Another pillar of our conservation strategy is to work with communities who share snow leopard habitat. These people, often impoverished herders who rely on their livestock for their livelihood, can be at odds with the predator who shares their pastures. Retaliation killings by herders trying to protect their livestock have been a threat to the snow leopard for decades – but through innovative approaches, we’re turning these herders from a threat to an asset for the cats!
Livestock insurance and vaccination schemes have made it easier for herders to tolerate the occasional loss of a goat or a sheep, increasing their tolerance for snow leopards. And our handicraft program, Snow Leopard Enterprises, has even helped many of them make a living not just despite, but thanks to peacefully coexisting with the cats!
In Snow Leopard Enterprises, herders produce handmade items from the wool of their livestock. We purchase the handicrafts from them and sell them through our webshop – providing these families with a sustainable income. In return, they pledge to protect the snow leopards in their area; receiving a bonus if no cats are killed near their community at the end of each year.
Help Save Cats
These programs have changed attitudes about snow leopards significantly. You can help us bring them to even more families, and help them protect even more snow leopards.
Support Snow Leopard Enterprises by purchasing colorful baby felted booties, beautiful embroidered cotton napkins, or unique camel wool yarn in vibrant colors. Or help fund our research and conservation programs by symbolically adopting a snow leopard or by making a donation on our website. And, last but not least, help spread the word! Share this article with your friends and family, so they can learn more about the awesome cat behind the Sochi mascot too!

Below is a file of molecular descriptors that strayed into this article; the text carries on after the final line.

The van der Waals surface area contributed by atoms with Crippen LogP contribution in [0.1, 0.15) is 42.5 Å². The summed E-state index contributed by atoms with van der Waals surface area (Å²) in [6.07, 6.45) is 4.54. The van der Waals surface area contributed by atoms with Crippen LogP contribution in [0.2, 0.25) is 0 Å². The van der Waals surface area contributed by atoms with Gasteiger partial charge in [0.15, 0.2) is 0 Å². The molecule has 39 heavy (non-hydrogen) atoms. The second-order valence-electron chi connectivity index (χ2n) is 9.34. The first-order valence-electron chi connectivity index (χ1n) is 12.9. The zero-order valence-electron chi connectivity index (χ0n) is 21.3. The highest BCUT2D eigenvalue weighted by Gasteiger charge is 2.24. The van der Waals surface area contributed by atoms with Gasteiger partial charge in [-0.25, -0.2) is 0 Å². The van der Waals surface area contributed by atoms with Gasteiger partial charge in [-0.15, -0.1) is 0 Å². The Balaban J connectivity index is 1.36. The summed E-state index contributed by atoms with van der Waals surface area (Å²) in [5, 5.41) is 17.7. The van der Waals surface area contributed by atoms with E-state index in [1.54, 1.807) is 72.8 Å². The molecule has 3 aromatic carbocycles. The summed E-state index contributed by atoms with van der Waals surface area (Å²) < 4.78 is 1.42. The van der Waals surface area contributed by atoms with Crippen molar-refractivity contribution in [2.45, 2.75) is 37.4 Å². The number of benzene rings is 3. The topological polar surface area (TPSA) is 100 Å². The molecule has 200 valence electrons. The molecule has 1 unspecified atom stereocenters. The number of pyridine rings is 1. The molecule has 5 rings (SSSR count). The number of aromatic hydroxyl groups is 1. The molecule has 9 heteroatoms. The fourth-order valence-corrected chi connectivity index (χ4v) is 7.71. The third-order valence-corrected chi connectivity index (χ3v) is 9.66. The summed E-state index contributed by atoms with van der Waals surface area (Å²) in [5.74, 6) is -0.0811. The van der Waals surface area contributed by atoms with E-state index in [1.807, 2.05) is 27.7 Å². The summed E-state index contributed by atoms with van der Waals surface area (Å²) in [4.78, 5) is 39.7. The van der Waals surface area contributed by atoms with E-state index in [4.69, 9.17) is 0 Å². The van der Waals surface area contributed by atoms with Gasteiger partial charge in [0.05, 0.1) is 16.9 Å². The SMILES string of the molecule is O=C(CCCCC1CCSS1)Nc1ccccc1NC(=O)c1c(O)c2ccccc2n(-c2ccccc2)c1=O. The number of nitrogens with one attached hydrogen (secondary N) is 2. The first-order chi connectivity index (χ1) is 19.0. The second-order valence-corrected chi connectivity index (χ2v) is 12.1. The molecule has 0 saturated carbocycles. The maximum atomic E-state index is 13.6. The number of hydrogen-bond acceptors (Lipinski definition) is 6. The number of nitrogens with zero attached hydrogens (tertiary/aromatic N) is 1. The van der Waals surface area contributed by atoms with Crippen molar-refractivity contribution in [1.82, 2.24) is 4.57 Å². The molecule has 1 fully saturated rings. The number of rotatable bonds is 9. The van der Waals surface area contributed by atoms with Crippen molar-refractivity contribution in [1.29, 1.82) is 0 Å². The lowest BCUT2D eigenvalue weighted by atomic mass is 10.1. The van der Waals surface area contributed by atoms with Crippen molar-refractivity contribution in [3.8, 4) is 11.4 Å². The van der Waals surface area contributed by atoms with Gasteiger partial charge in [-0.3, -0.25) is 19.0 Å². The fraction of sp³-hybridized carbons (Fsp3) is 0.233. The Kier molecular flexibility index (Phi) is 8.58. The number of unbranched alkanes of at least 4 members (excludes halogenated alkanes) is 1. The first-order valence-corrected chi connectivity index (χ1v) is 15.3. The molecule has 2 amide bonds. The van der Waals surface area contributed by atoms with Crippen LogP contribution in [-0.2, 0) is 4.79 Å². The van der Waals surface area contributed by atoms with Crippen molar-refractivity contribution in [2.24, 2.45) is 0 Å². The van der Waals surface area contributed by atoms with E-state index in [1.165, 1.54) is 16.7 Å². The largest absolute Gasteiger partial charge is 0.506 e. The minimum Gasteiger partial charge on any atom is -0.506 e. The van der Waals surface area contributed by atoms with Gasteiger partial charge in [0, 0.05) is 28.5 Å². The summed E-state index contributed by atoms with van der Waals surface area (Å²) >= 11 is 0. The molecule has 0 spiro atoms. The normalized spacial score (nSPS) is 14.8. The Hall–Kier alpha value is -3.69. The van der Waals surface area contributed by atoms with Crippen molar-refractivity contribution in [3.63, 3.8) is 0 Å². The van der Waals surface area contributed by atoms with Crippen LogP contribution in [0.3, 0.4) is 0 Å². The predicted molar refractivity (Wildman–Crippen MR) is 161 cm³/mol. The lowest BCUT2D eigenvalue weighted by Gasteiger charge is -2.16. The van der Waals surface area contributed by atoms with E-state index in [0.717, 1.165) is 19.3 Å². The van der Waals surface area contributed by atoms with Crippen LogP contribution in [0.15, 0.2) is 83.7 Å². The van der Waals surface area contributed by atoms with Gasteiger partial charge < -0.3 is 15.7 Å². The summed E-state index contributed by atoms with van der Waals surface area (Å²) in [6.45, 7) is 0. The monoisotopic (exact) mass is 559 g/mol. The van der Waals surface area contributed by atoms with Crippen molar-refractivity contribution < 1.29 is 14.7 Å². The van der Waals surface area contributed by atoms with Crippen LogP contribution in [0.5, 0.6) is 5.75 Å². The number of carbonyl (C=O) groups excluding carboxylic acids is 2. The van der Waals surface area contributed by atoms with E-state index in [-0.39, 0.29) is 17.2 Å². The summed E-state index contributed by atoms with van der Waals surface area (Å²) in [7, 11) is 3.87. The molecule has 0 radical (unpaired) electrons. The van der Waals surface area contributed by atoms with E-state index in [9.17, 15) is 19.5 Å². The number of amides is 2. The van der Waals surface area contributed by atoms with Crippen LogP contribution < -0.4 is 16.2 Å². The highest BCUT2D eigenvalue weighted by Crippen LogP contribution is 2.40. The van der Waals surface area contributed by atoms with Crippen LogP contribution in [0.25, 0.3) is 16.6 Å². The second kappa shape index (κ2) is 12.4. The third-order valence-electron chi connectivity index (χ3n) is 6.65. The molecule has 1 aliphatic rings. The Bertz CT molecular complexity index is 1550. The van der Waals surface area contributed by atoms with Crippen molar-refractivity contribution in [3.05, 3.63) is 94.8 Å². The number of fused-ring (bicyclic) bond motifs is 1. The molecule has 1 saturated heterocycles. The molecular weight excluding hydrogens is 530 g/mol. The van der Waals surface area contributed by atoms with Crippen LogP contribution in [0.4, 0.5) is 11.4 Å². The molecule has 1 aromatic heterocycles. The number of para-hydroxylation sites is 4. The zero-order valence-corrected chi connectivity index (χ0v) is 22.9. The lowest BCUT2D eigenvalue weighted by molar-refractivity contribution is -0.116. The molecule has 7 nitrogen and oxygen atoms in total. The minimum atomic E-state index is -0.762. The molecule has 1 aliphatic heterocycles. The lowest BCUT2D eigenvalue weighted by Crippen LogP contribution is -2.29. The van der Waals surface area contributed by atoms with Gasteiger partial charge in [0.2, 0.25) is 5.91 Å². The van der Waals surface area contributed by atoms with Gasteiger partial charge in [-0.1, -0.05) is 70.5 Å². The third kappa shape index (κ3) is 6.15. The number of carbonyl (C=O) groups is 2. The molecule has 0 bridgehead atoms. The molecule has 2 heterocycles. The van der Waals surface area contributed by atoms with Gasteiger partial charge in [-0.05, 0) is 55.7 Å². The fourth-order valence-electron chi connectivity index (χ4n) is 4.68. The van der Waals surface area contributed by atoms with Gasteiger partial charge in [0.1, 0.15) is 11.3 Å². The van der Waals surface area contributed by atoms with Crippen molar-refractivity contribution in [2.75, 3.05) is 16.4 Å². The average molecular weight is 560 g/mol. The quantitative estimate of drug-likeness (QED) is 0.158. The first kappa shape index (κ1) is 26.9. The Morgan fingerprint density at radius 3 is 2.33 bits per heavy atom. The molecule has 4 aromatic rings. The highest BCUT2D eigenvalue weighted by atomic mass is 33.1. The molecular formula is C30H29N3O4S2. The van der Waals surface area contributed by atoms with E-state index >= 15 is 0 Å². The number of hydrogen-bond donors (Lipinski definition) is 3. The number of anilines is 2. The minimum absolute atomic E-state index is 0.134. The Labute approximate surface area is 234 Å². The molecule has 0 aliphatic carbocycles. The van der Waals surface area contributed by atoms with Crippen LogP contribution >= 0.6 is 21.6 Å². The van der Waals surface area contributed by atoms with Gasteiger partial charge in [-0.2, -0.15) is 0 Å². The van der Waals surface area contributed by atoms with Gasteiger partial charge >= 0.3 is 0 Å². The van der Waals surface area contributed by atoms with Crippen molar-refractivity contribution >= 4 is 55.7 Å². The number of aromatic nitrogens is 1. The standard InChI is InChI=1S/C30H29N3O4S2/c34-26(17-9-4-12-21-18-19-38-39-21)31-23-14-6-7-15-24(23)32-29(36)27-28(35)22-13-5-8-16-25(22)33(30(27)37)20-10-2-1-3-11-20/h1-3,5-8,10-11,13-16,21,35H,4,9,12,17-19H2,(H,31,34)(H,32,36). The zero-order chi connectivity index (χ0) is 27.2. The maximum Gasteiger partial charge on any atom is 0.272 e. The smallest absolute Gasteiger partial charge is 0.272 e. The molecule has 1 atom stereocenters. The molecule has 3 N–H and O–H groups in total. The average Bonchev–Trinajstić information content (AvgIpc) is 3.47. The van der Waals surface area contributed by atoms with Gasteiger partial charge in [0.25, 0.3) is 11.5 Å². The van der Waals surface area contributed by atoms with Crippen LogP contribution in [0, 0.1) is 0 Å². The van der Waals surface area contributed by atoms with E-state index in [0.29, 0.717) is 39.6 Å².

Through a twist of timing, we’re currently down to only one cat, Devekh, wearing an active GPS collar as part of our ongoing, long-term efforts to track and better understand snow leopards in the South Gobi. Senior Regional Ecologist Koustubh Sharma explains what’s behind this development, and how we’re going to continue to monitor these cats.
By Koustubh Sharma
We’ve been monitoring a total of 19 snow leopards with GPS collars in the past five years
This effort has allowed us to collect over 25,000 locations, helping us understand more about these endangered cats
Some of our GPS collars currently worn by snow leopards in the South Gobi have stopped sending data earlier than planned
Due to this development, only one cat, Devekh, remains “on the air”
All collars should still drop off as scheduled
Our tracking efforts will continue with remote-sensor cameras and new GPS collars to be deployed in 2014
Tracking snow leopards is far from a routine matter; and yet, it’s an essential part of figuring out how to best protect these endangered cats. They’re famously elusive, and their mountain homelands aren’t exactly ideal for humans to move around in – that’s why we rely on GPS collars and remote-sensor cameras to monitor the comings and goings of the South Gobi’s snow leopards. While the cameras continue to yield valuable – and stunning – photos, we’re currently left with only one cat, Devekh, wearing an active GPS collar.
Since we collared our first snow leopard in the South Gobi in 2008, we’ve collected more than 25,000 locations from a total of 19 snow leopards, including 10 males and 9 females; representing a mountainous landscape of nearly 1700 sq km. No small feat to be achieved in a span of 5 years. In fact, these numbers set the record of the largest single effort of collaring and monitoring snow leopards in the world till date.
The long-term ecological study of snow leopards is the first ever research initiative of its kind. The collars we’re using to track the cats are the most sophisticated that have ever been used on snow leopards. They are fitted with GPS receivers to determine the cats’ location and altitude, but they also record temperature and activity; transmitting the data via satellite phone transmitters, and also storing it on-board in a memory chip. Their batteries can last for up to 2 years, at which point the collars are programmed to drop off the cat. Thanks to a VHF radio transmitter built into the collars with additional batteries, they continue to emit a signal though – so our team can track and find them once they’ve dropped off.